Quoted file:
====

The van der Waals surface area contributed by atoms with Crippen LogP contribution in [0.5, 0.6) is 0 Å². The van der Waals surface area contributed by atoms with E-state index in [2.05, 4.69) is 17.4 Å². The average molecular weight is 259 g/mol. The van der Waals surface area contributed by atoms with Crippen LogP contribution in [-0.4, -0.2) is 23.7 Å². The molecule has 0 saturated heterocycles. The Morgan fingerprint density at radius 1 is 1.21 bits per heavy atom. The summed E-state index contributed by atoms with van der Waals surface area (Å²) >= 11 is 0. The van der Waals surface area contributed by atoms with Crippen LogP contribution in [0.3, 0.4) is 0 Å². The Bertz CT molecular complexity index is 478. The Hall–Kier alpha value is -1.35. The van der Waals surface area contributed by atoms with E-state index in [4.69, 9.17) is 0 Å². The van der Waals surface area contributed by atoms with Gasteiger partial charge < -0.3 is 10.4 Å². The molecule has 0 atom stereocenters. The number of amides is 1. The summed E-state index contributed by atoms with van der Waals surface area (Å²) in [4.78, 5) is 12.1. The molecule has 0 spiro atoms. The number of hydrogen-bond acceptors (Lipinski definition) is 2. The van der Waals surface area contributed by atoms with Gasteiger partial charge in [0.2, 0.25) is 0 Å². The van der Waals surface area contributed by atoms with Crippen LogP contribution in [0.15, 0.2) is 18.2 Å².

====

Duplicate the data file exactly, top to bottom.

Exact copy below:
The van der Waals surface area contributed by atoms with Crippen LogP contribution in [0.5, 0.6) is 0 Å². The van der Waals surface area contributed by atoms with E-state index in [2.05, 4.69) is 17.4 Å². The average molecular weight is 259 g/mol. The van der Waals surface area contributed by atoms with Crippen LogP contribution in [-0.4, -0.2) is 23.7 Å². The molecule has 0 saturated heterocycles. The Morgan fingerprint density at radius 1 is 1.21 bits per heavy atom. The summed E-state index contributed by atoms with van der Waals surface area (Å²) >= 11 is 0. The van der Waals surface area contributed by atoms with Crippen LogP contribution in [0.3, 0.4) is 0 Å². The Bertz CT molecular complexity index is 478. The Hall–Kier alpha value is -1.35. The van der Waals surface area contributed by atoms with E-state index in [4.69, 9.17) is 0 Å². The van der Waals surface area contributed by atoms with Gasteiger partial charge < -0.3 is 10.4 Å². The molecule has 0 atom stereocenters. The number of amides is 1. The summed E-state index contributed by atoms with van der Waals surface area (Å²) in [4.78, 5) is 12.1. The molecule has 0 spiro atoms. The number of hydrogen-bond acceptors (Lipinski definition) is 2. The van der Waals surface area contributed by atoms with Gasteiger partial charge in [0.2, 0.25) is 0 Å². The van der Waals surface area contributed by atoms with Crippen LogP contribution in [0.15, 0.2) is 18.2 Å².